Subject(s)
COVID-19 , Aged , Humans , Pakistan/epidemiology , SARS-CoV-2
3.
J Community Hosp Intern Med Perspect ; 11(6): 740-746, 2021.
Article in English | MEDLINE | ID: covidwho-1517742

ABSTRACT

BACKGROUND: COVID-19 was detected in China in December 2019. The rapid dissemination and novelty of the disease resulted in an epidemic. This study aimed to identify biochemical parameters at admission that can be used to categorize severity and outcome of COVID -19 infection. MATERIALS AND METHODS: This cross-sectional study was conducted at Allied Hospitals of RMU from April 2020 to July 2020. It included 128 randomly selected confirmed COVID-19 patients. At admission, biochemical profile (total bilirubin, alanine aminotransferases {ALT}, aspartate aminotransferases {AST}, urea, creatinine, uric acid, sodium, potassium, and chloride were correlated with severity and outcome of COVID-19 by employing t-tests and ANOVA where required. Cut-off values to predict disease severity and outcome were calculated using ROC curve. RESULTS: The study comprised 46.1% non-severe, 29.7% severe, and 24.2% critical COVID-19 patients. 84.4% patients improved and 15.6% expired. Urea was increased in critical disease patients (p < 0.000). Higher ALT (p 0.030) and AST (p 0.004) levels were noted in severe and critical disease. Sodium (p 0.001) and chloride (p 0.026) were decreased in critical disease. Patients who expired had increased urea (p 0.000), ALT (p 0.040) and AST (p 0.002). At admission, urea >42.7 mg (sensitivity of 64.7%, specificity of 87.5%), AST >43.5 IU/L (64% sensitivity, 60% specificity), and sodium <136.9 mmol/L (sensitivity of 70.6%, specificity of 71.2%) predicted critical COVID-19 infection. CONCLUSION: At admission, increased urea, AST, and ALT along with decreased sodium can help in identifying COVID-19 patients with severe illness and poor outcome.

4.
Earth Syst Environ ; 5(3): 785-798, 2021.
Article in English | MEDLINE | ID: covidwho-1491529

ABSTRACT

The current study identifies the spatial distribution of COVID-19 cases and its association with meteorological and social variables in Punjab (densely populated province of Pakistan). To identify the COVID-19 propagation, the weekly growth, recovery, and deaths rate have also been calculated. The geographic information system (GIS) has used to determine COVID-19 impacts on gender (male/female), age groups, and causalities over an affected population (km-2) for the period of 11th March to 12th August, 2020 in each district of province. Our results show that 43 peak days (where daily positive cases were above 900) have been observed in Punjab during 27th May to 8th July, 2020. The high population density districts, i.e., Lahore and Islamabad, have been affected (five persons per square kilometers) due to COVID-19, whereas the maximum death tolls (> 50 persons per millions) have also been observed in these urban districts. The meteorological variables (temperature, humidity, heat index, and ultraviolet index) show negative significant relationship to basic reproduction number (R0), whereas daily COVID-19 cases are positively correlated to aerosols concentration at 95% confidence level. The government intervention (stringency index) shows a positive impact to reduce the COVID-19 cases over the province. Keeping in view the COVID-19 behavior and climatology of the region, it has been identified that the COVID-19 cases may likely to increase during the dry period (high concentration of aerosols) i.e., October-December, 2020 and post-spring season (April to June), 2021 in urban areas of Pakistan. This study provides an overview on districts vulnerability that would help the policy makers, health agencies to plan their activities to reduce the COVID-19 impacts.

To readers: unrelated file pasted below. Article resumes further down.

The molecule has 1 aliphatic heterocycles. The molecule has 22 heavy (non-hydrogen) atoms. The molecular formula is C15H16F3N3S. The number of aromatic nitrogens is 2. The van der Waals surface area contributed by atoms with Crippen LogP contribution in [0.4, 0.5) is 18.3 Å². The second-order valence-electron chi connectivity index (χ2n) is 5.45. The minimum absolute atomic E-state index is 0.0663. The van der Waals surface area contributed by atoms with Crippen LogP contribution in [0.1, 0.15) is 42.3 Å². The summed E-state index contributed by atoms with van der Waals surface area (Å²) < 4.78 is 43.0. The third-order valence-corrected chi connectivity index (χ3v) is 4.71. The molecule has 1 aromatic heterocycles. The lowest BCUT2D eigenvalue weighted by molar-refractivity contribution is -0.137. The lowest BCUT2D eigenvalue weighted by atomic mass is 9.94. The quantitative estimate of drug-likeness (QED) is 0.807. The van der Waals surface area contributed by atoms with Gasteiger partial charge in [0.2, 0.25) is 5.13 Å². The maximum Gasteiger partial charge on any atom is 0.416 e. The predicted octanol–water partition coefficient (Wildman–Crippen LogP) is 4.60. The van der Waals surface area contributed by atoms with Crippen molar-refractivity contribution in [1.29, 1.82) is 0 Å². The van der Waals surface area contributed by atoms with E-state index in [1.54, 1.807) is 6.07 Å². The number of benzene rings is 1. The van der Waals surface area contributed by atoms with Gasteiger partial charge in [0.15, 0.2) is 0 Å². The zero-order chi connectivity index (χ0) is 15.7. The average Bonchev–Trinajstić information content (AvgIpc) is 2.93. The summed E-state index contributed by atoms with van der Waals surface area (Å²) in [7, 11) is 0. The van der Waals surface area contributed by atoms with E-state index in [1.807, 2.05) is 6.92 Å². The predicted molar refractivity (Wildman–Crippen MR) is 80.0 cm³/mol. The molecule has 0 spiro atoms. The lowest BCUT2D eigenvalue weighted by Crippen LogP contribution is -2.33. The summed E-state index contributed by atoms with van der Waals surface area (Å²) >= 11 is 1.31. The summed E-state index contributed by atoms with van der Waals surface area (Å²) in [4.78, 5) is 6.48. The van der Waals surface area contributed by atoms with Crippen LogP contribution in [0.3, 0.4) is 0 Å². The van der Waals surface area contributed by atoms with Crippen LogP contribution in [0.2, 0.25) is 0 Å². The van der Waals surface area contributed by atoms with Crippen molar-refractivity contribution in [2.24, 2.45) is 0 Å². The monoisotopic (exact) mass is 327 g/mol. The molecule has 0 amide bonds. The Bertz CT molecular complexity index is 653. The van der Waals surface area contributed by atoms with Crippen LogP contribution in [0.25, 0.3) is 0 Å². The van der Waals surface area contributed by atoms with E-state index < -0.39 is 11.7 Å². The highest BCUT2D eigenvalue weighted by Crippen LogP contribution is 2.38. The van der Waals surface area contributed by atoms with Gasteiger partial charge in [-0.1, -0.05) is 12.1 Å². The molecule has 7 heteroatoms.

5.
J Public Health (Oxf) ; 43(Suppl 3): iii43-iii48, 2021 12 08.
Article in English | MEDLINE | ID: covidwho-1440643

ABSTRACT